POINT PLEASANT — The unemployment rate in Mason County has ticked up, according to the latest statistics.
The unemployment rate for July was 6.7 percent, up from June’s 6.3 percent. The unemployment rate for July 2016 was 7 percent.
Mason County was not alone with its increase in unemployment with 13 total counties following suit, while 31 saw a decrease and 11 saw no change in rates. Jefferson County had the lowest unemployment rate at 3 percent while McDowell County had the highest unemployment rate at 9.9 percent.
Unemployment rates in neighboring and nearby counties in West Virginia for July, include: Cabell County, 4.6 percent; Jackson County, 5.4 percent; Putnam County, 4.5 percent; Kanawha County, 4.7 percent.
Across the river, the unemployment rate in Meigs County increased, going from 8.2 percent in June, to 8.5 percent in July. Meigs was ranked as having the second highest jobless rate in the state, out of 88 counties. In Gallia County, the unemployment rate also went up, going from 6.9 percent in June to 7 percent in July. Gallia was ranked 14th out of 88 counties when it came to jobless rates across Ohio.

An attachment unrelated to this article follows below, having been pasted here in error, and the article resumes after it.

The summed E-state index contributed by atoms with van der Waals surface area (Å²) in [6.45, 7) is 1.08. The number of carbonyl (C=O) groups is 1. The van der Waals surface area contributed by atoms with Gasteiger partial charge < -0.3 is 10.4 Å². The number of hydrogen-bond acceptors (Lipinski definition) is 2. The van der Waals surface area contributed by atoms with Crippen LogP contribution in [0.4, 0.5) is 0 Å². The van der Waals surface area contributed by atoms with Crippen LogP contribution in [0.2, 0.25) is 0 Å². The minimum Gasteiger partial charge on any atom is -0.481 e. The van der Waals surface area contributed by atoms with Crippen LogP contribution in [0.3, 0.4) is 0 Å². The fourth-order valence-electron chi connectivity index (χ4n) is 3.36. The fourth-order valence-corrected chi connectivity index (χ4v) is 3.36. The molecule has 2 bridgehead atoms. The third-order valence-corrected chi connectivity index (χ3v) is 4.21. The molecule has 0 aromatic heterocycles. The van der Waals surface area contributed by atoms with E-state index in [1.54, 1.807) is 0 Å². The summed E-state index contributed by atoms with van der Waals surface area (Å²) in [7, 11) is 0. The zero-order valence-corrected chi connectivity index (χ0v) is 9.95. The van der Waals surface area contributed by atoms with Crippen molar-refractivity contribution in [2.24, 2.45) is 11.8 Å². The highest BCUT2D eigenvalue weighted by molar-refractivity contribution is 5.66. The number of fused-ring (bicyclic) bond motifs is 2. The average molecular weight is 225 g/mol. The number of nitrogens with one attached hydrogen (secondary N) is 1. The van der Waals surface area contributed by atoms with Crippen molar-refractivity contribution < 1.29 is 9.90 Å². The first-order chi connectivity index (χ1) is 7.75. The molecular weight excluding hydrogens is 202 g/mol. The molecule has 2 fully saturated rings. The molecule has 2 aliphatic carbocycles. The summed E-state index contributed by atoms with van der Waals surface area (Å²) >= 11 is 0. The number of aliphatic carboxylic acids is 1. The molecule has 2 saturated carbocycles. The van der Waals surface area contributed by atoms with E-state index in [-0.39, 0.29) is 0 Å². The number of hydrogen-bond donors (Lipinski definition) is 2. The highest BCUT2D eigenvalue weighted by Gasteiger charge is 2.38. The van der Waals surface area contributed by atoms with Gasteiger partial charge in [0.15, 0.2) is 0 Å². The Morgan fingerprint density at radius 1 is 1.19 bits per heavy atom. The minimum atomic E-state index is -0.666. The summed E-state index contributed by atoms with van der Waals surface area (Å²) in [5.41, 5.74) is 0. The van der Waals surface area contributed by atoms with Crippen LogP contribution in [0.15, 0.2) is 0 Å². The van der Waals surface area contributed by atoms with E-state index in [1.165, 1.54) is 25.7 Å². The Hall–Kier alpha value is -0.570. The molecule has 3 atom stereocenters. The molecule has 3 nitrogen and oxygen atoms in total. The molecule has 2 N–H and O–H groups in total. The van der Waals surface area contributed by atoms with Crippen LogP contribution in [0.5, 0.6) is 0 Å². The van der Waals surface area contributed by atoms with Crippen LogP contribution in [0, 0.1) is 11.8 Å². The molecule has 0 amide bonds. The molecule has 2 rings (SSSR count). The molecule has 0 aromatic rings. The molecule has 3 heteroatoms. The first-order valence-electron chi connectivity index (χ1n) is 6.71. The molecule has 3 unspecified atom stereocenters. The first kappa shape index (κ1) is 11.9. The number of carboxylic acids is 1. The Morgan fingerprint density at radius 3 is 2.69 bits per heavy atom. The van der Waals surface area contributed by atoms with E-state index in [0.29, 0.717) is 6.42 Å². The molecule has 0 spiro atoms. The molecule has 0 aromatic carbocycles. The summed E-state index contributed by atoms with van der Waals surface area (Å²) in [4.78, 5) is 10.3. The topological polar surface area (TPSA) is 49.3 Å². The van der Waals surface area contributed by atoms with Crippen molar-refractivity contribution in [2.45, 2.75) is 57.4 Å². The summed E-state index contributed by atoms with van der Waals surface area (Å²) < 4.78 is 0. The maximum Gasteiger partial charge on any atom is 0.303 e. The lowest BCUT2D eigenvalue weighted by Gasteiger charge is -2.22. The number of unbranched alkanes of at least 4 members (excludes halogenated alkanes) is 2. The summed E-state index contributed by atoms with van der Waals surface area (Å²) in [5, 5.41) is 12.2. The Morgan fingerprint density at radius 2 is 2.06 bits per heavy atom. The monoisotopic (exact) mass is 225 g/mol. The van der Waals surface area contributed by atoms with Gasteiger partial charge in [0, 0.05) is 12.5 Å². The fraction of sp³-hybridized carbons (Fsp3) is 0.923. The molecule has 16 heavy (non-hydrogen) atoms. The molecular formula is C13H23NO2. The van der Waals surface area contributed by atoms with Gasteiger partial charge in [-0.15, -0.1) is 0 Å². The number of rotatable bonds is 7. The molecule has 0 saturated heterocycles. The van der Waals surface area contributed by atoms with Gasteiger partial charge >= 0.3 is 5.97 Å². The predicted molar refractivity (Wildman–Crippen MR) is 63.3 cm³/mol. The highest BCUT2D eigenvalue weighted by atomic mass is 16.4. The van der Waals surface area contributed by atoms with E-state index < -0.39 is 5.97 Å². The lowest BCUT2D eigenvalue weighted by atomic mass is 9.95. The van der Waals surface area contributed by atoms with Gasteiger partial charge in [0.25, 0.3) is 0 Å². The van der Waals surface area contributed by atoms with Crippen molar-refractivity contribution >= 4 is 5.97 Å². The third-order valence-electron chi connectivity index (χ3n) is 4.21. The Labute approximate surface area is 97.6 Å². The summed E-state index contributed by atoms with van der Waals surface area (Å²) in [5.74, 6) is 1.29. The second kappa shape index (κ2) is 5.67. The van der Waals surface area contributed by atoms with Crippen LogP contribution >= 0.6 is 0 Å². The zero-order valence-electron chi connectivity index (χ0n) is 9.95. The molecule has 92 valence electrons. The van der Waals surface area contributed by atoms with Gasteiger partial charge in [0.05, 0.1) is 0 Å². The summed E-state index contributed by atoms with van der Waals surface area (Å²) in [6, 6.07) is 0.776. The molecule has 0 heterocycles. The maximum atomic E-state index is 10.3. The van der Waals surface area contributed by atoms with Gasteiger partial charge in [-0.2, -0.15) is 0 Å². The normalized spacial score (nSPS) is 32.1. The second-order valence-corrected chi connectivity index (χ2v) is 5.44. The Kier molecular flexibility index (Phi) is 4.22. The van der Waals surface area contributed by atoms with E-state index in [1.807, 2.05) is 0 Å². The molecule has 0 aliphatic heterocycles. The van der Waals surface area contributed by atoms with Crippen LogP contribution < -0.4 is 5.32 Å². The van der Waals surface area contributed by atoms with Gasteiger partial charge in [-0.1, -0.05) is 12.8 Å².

Across West Virginia, the total nonfarm payroll employment increased 400 in July, with gain of 1,400 in the service-providing sector and a loss of 1,000 in the goods-producing sector.
The good-producing sector reported employment decreases of 200 in mining and logging, and 900 in construction, and an increase of 100 in manufacturing. Within the service-providing sector, employment increases included 600 in trade, transportation and utilities, 200 in information, 200 in financial activities, 600 in professional and business services, 300 in leisure and hospitality, and 200 in other services. Employment declines included 100 in educational and health services, and 600 in government.
Since July 2016, total nonfarm payroll employment has increased by 1,600. Employment gains included 2,300 in mining and logging, 1,200 in construction, 100 in information, 200 in financial activities, 600 in professional and business services, 3,800 in educational and health services and 700 in other services. Employment declines included 1,100 in manufacturing, 2,700 in trade, transportation and utilities, 1,600 in leisure and hospitality and 1,900 in government.
West Virginia’s not seasonally adjusted unemployment rate declined to 5 percent in July and the seasonally adjusted unemployment rate increased to 4.7 percent. The national unemployment rate decreased to 4.3 percent.
The number of unemployed state residents increased 1,300 to 36,900 and total employment was down 9,900 over the year.
Information for this article provided by WorkForce West Virginia and the Ohio Department of Job and Family Services.
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